We overthink when we put too much time into thinking about or analyzing something in a way that is more harmful than helpful. We are overthinking when thoughts about problems, relational issues, and even plans dominate our waking hours. Everyone overthinks occasionally. When we are excited, afraid, worried, or elated, we tend to ruminate on conversations or actions we either participated in or wish we had. We may have seasons of overthinking when we are engaged in a major project, such as building a house or starting a company. The plethora of details that must be addressed consumes our thoughts for a time. Thinking is good, but overthinking can turn a simple matter into an overly complex one.
Certain emotions, such as dread, lead us to overthink more than others do. When an event looms on the horizon that promises to be painful or otherwise unpleasant, we tend to overthink it. Pregnant women sometimes overthink the upcoming labor and delivery experience. They mentally live through the anticipated agony and possible tragic outcomes as a way of “preparing” themselves for it. We can also overthink past events or conflicts, rehashing every syllable or action taken in an effort to process it. Of course, such overthinking does no good; what’s done is done. Introverts are more prone to overthinking than extroverts due to their natural tendency to live inside their own heads.
Our minds are always going. Many of us carry on running conversations inside our heads all day long. Thoughts about one situation overlap thoughts about another, and we return over and over again to the ones that elicit strong emotion. A few people, by design, can successfully compartmentalize their thoughts so that they do not overthink. But most of us will engage in overthinking at times. This is normal, but when it becomes a lifestyle of worry or anxiety, we need to change something.
One way to avoid overthinking a subject is to incorporate Scripture and prayer into one’s thoughts. The psalmists give us excellent examples of this. Psalm 94:19 says, “When my anxious thoughts multiply within me, Your consolations delight my soul.” Many of the psalms were written by overthinkers who were facing danger, emotional unrest, fear, or despair. They boldly wrote out their anxious thoughts and then turned them into the worship of God. Psalm 6 is one such prayer. Verse 6 describes the condition of many who overthink: “I am worn out from my groaning. All night long I flood my bed with weeping and drench my couch with tears.” Yet the author, David, does not stop there. The psalm ends with these words: “The Lord has heard my cry for mercy; the Lord accepts my prayer. All my enemies will be overwhelmed with shame and anguish; they will turn back and suddenly be put to shame” (verses 9–10).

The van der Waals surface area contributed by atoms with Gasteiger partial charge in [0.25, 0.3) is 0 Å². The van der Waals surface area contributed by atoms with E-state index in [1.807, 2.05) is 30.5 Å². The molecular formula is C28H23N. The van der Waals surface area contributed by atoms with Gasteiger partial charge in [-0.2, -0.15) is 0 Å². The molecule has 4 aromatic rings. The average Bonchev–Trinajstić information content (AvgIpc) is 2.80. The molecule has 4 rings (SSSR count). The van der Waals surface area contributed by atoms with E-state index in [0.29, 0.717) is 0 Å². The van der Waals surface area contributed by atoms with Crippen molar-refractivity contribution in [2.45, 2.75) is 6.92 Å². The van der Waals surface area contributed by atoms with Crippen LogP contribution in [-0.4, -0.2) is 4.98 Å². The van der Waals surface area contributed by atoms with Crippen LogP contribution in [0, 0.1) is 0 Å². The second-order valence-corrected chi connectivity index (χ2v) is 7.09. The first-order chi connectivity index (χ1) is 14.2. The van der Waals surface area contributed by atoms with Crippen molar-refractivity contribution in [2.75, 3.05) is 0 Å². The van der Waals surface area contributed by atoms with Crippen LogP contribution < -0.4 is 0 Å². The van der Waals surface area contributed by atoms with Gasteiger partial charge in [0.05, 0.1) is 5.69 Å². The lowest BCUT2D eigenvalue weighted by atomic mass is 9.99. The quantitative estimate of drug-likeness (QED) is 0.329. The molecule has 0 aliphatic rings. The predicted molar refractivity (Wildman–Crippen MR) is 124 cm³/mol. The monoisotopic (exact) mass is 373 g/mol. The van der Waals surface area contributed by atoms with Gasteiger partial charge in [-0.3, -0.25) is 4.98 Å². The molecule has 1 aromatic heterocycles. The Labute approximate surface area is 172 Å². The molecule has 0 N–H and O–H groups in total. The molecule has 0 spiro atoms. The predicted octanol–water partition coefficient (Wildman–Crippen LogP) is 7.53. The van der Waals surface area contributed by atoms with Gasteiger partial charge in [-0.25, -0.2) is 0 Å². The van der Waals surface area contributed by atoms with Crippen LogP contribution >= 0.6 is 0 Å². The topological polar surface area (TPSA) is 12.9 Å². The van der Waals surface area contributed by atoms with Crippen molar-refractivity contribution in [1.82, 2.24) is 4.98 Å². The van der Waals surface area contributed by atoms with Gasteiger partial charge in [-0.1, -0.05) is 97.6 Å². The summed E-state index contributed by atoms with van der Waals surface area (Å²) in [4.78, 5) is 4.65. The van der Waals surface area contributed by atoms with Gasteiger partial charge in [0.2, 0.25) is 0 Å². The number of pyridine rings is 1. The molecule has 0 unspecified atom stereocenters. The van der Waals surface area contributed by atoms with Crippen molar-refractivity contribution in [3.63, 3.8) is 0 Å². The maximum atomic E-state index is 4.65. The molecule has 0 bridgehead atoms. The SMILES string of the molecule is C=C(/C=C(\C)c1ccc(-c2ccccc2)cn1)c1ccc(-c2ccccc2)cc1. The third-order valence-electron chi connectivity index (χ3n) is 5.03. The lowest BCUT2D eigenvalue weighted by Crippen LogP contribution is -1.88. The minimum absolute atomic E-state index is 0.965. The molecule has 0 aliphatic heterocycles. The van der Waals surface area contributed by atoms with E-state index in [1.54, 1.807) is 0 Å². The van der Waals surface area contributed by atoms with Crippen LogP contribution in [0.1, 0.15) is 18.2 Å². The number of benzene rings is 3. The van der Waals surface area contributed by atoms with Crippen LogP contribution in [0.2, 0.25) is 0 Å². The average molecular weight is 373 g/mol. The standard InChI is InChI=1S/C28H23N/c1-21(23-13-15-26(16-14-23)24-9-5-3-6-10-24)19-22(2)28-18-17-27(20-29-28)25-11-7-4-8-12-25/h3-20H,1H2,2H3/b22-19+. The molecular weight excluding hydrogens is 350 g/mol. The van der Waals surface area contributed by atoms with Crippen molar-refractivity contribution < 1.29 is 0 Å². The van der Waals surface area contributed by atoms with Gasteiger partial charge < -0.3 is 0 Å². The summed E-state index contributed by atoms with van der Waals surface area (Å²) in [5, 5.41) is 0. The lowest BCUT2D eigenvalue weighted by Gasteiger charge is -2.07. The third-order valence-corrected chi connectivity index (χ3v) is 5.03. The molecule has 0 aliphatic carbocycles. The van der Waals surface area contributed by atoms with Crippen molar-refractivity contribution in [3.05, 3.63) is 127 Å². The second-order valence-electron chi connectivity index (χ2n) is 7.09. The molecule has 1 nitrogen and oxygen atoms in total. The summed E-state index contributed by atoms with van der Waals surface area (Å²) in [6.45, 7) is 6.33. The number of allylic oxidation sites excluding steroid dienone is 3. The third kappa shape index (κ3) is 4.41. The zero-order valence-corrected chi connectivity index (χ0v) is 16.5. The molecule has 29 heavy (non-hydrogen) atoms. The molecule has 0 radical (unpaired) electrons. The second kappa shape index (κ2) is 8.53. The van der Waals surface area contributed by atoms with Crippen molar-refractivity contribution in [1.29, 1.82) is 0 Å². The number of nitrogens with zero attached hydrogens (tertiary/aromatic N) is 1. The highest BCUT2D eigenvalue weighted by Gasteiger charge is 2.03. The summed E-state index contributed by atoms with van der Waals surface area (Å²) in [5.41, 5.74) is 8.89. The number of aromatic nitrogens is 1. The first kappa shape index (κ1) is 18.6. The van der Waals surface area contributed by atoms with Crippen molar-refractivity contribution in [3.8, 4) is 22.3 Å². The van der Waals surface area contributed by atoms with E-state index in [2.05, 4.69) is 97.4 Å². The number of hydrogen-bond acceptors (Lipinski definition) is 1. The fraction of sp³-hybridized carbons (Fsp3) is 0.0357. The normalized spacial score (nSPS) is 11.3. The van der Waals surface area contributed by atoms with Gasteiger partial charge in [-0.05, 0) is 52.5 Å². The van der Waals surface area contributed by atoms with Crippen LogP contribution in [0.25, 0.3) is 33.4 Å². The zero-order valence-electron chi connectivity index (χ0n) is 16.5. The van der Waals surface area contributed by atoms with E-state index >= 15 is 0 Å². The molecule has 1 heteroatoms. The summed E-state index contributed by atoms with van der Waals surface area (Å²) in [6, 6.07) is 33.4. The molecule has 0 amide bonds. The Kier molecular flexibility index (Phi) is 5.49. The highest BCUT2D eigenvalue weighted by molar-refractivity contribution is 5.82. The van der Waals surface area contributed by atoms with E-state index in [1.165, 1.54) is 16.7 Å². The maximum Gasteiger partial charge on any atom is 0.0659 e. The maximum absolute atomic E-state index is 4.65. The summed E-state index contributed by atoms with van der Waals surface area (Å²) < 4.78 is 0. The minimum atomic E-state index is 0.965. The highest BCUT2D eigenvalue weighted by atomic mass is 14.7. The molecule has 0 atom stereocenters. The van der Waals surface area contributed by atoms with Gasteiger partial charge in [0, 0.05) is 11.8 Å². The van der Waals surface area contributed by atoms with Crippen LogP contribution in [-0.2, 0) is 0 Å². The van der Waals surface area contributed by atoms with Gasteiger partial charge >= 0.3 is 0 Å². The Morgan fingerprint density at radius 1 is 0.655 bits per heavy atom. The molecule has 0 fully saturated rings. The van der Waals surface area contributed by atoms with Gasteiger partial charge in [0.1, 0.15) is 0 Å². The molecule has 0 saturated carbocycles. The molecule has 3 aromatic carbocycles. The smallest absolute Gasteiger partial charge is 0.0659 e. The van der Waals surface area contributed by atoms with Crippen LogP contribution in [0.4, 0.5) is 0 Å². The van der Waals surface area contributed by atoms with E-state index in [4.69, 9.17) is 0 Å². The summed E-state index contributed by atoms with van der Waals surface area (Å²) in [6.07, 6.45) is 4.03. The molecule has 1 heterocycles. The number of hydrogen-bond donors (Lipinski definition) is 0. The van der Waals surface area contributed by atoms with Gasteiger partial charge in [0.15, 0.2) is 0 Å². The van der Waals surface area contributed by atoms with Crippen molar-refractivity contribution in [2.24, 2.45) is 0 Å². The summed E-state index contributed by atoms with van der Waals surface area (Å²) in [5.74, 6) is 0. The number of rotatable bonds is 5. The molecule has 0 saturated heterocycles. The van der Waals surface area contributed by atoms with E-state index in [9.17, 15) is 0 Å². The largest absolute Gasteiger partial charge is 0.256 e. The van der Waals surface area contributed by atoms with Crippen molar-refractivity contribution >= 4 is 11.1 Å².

Satan capitalizes on our inclination to overthink by creating doubts and fears about spiritual things. Some Christians who overthink have difficulty resting in their salvation because they over-analyze their grace-based relationship with God rather than resting in “the simplicity that is in Christ” (2 Corinthians 11:3, KJV). They fear that, if they haven’t thought of everything, God might reject them. This is unhealthy and an example of the fiery darts warned about in Ephesians 6:16. Spiritual overthinkers may scrutinize and dissect a Scripture passage until they convince themselves that they have found a new meaning, one that neither the apostles nor Christian leaders of the past have discovered. Cults and false religions have been founded by overthinking.
Overthinking can be transformed into a positive activity such as healthy meditation, prayer, or Scripture memorization. It is helpful to research specific verses that address overthinking and have them ready when the obsessive thoughts start. Quoting them aloud, purposefully transferring the issue to God, and telling ourselves, “No, I’m going to change my thoughts now,” are all ways we can resist the impulse to overthink. Giving our minds a constructive project also helps keep them away from harmful, obsessive thoughts. Many who struggle with overthinking have poured their energies into creative endeavors such as writing, music, and art and thereby bring beauty from otherwise damaging thinking patterns. Prayer, meditation, and productive outlets for expression can all help relieve the pressure that leads to overthinking.
Prophet Nathan Emol